Why It’s Important to Make Full Payments Every Month
No matter what type of interest rate you have, it’s crucial to make full payments on your student loans each month. Read on to learn about why.
What Happens If I Don’t Make Full Payments Each Month?
If you don’t make full payments, this will cause your student loan to continue to grow in size and you will end up paying much, much more money in the long run.
That’s because your payment amount goes toward interest and any outstanding fees before it reduces your principal. This means that with lower interest charges, more of your payments are applied to your principal.
If you are on a payment plan or have deferred payments, the interest continues to accrue. It will be added to your principal, increasing your student loan balance. Your student loan will continue to build up, making it even harder to pay off in the future.
In these cases, it’s a good idea to pay at least the interest every month. If you don’t, your loan balance will continue to grow and you’ll start to owe interest on the interest you haven’t paid in previous months.
What Happens If I Stop Paying My Loans Altogether?
Defaulting on a student loan is a serious decision that will have significant negative consequences.
If you stop paying your student loans, you have 270 days to make a payment before your debt goes into default. If you have federal loans, the government has the power to seize your tax refunds, garnish your wages, and even intercept your government benefits. There will also be significant fines and penalties for not making a payment.
The government has also been known to sue borrowers who default on their loans. CNBC reports that according to the Department of Justice, over 3,300 student loan borrowers were sued for defaulting between 2015 and 2017. Private student lenders will also take measures to recoup their losses if you stop paying your student loan payments.
So, no matter how tempting it is to stop paying, it’s not a good idea. If you are having trouble with your payments, you can always investigate a deferment or a forbearance arrangement, which will allow you to temporarily stop making your loan payments. They will still be accruing interest, but this can give you a chance to get your finances back in order.
Who is Your Student Loan Servicer?
One of the most important things you need to know about your loan is who services it. That’s the person who handles the payments, works with borrowers on repayment plans, and takes care of other matters related to federal or private student loans.
Having a good relationship with your loan servicer is very important when it comes to managing your student loans. They are essentially an intermediary between you and the lender. Whenever you make a payment towards the student loan, it is managed by the loan servicer.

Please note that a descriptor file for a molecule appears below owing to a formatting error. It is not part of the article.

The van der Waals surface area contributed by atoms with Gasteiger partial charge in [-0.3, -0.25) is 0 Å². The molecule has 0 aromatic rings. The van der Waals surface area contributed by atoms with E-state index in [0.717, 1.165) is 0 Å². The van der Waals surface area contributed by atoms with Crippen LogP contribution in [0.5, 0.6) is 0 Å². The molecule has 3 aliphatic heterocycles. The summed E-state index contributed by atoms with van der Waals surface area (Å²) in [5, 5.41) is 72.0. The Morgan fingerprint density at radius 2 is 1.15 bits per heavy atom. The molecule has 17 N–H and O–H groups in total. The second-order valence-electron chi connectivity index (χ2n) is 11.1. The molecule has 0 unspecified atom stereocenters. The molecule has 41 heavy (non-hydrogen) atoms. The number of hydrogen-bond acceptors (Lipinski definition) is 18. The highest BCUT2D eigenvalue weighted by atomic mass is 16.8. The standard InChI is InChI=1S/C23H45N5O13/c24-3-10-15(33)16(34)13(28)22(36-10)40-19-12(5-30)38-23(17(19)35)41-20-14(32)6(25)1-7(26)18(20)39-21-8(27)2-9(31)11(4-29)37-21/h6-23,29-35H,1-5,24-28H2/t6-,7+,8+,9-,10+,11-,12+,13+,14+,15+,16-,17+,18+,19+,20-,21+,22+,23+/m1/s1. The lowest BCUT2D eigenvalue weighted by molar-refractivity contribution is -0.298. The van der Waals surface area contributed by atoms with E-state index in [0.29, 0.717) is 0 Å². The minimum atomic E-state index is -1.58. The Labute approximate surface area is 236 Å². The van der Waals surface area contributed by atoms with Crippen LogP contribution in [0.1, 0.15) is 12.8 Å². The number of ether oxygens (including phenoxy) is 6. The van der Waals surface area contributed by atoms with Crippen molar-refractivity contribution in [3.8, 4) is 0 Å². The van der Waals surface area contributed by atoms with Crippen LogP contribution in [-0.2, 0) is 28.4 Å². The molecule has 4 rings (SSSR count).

Also, if you want to change your repayment plan or apply for forbearance or deferment, you need to go through your loan servicer. Figuring out who your student loan servicer is will also be the first step to finding out the interest rate on your student loan.
You don’t choose your loan servicer—you are assigned one. Sometimes your student loan servicer can change and the task of finding and paying the proper company rests on the borrower, so make sure you are aware of who your servicer is!
The Steps to Finding Out Who Your Student Loan Servicer Is
First of All, Do You Have a Private or Federal Loan?
The first step to finding your student loan servicer is to know what type of loan you have—federal or private. Here’s a quick overview of the typical student loan providers for both private and federal student loans. Do any of them sound familiar?
If you don’t know what type of loan you have, you probably have a federal loan, like the majority of students. So, you can start by checking the National Student Loan Data System to see if you have a federal loan (log in with your FSA ID, or get one by clicking here).
If you have a federal student loan, it will be listed there. If your student loan is NOT listed there, then it is most likely a private student loan.
Another way to tell if you have a federal or private student loan is whether there is a co-signer involved. Most federal student loans do not call for a cosigner because they are not credit based, so if you have a cosigner your loan is likely private.
Here’s How to Find Your Servicer
Now that you know whether you have a private or federal loan, the next step is to find out who your servicer is. Here are the steps for each type of loan:
When you get in contact with your servicer, check that the contact information they have on file for you is up to date. That ensures that if they call you back or send you any important info about your loans, it will reach you without any issues.